Maurice Maeterlinck’s Life of the Bee is a classic of its kind, and was the first book on bees to introduce the term the ‘spirit of the hive.’ This ageless work gives the reader a poetic and lively look into the life of bees, as well as a reflection upon the human condition. In this book Maeterlinck succeeds in showing us that “no living creature, not even man, has achieved in the center of his sphere, what the bee has achieved.” From their incredible hive architecture to their essential sense of self-sacrifice, Maeterlinck takes a “bee’s-eye view” of the most orderly society on Earth.
ON THE THRESHOLD OF THE HIVE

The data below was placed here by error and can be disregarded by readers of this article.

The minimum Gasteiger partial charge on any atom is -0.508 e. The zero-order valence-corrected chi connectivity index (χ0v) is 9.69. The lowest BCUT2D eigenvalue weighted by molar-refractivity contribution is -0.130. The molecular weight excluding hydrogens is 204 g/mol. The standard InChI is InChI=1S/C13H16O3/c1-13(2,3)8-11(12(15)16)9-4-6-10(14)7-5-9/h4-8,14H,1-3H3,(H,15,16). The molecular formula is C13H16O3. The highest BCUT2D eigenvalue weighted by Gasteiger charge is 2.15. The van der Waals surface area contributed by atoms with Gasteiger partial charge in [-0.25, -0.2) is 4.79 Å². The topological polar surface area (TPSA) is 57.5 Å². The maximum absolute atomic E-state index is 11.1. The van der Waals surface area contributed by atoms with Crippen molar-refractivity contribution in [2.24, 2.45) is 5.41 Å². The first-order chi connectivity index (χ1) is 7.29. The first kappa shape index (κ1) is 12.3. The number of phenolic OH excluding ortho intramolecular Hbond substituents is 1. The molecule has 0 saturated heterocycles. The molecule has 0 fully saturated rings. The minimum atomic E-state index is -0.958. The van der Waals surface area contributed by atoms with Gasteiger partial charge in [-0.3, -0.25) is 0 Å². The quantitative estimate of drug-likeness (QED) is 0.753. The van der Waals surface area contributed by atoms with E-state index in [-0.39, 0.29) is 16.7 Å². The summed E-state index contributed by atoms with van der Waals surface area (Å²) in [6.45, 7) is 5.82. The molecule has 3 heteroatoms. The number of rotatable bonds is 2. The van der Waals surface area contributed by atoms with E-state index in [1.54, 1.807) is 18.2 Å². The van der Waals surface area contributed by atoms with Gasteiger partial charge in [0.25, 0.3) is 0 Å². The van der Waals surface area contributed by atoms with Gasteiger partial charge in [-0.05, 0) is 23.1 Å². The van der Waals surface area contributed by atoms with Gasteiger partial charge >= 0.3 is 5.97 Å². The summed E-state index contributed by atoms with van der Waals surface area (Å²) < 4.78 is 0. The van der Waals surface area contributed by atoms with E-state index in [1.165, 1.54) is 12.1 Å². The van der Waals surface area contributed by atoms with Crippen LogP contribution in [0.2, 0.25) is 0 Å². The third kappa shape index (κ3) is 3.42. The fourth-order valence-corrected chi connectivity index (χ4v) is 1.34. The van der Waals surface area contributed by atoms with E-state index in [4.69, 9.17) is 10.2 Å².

IT is not my intention to write a treatise on apiculture, or on practical bee-keeping. Excellent works of the kind abound in all civilized countries, and it were useless to attempt another. France has those of Dadant, Georges de Layens and Bonnier, Bertrand, Hamet, Weber, Clement, the Abbe Collin, etc. English-speaking countries have Langstroth, Bevan, Cook, Cheshire, Cowan, Root, etc. Germany has Dzierzon, Van Berlespoch, Pollmann, Vogel, and many others.READ MORE